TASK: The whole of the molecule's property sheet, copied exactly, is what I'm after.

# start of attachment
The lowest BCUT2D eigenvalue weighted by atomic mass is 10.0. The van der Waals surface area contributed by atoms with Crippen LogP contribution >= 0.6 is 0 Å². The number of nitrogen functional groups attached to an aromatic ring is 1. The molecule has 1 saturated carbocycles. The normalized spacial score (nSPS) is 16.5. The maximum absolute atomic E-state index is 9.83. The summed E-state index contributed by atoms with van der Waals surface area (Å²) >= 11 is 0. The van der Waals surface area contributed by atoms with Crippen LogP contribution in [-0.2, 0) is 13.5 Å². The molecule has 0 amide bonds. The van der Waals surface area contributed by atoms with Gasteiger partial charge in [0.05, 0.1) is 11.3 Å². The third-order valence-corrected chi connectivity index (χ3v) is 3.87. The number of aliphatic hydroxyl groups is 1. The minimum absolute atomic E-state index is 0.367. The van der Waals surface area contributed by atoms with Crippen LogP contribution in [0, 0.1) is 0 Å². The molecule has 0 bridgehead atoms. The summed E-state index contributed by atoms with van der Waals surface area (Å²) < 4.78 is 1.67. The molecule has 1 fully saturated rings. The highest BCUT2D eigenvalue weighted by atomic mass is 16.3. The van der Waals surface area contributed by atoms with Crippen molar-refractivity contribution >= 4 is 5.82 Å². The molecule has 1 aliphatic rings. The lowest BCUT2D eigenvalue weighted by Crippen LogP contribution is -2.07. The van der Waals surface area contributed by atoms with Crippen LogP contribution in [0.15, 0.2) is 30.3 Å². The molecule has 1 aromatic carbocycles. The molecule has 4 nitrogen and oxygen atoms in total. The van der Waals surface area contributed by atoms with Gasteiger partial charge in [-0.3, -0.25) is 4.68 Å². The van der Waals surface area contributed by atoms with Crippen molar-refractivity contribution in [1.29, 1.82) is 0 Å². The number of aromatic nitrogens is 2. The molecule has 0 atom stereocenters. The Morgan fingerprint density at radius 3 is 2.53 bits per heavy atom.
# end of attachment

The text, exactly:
The lowest BCUT2D eigenvalue weighted by atomic mass is 10.0. The van der Waals surface area contributed by atoms with Crippen LogP contribution >= 0.6 is 0 Å². The number of nitrogen functional groups attached to an aromatic ring is 1. The molecule has 1 saturated carbocycles. The normalized spacial score (nSPS) is 16.5. The maximum absolute atomic E-state index is 9.83. The summed E-state index contributed by atoms with van der Waals surface area (Å²) >= 11 is 0. The van der Waals surface area contributed by atoms with Crippen LogP contribution in [-0.2, 0) is 13.5 Å². The molecule has 0 amide bonds. The van der Waals surface area contributed by atoms with Gasteiger partial charge in [0.05, 0.1) is 11.3 Å². The third-order valence-corrected chi connectivity index (χ3v) is 3.87. The number of aliphatic hydroxyl groups is 1. The minimum absolute atomic E-state index is 0.367. The van der Waals surface area contributed by atoms with Crippen LogP contribution in [0, 0.1) is 0 Å². The molecule has 0 bridgehead atoms. The summed E-state index contributed by atoms with van der Waals surface area (Å²) < 4.78 is 1.67. The molecule has 1 fully saturated rings. The highest BCUT2D eigenvalue weighted by atomic mass is 16.3. The van der Waals surface area contributed by atoms with Crippen molar-refractivity contribution >= 4 is 5.82 Å². The molecule has 1 aliphatic rings. The lowest BCUT2D eigenvalue weighted by Crippen LogP contribution is -2.07. The van der Waals surface area contributed by atoms with Crippen LogP contribution in [0.15, 0.2) is 30.3 Å². The molecule has 1 aromatic carbocycles. The molecule has 4 nitrogen and oxygen atoms in total. The van der Waals surface area contributed by atoms with Gasteiger partial charge in [-0.3, -0.25) is 4.68 Å². The van der Waals surface area contributed by atoms with Crippen molar-refractivity contribution in [1.29, 1.82) is 0 Å². The number of aromatic nitrogens is 2. The molecule has 0 atom stereocenters. The Morgan fingerprint density at radius 3 is 2.53 bits per heavy atom.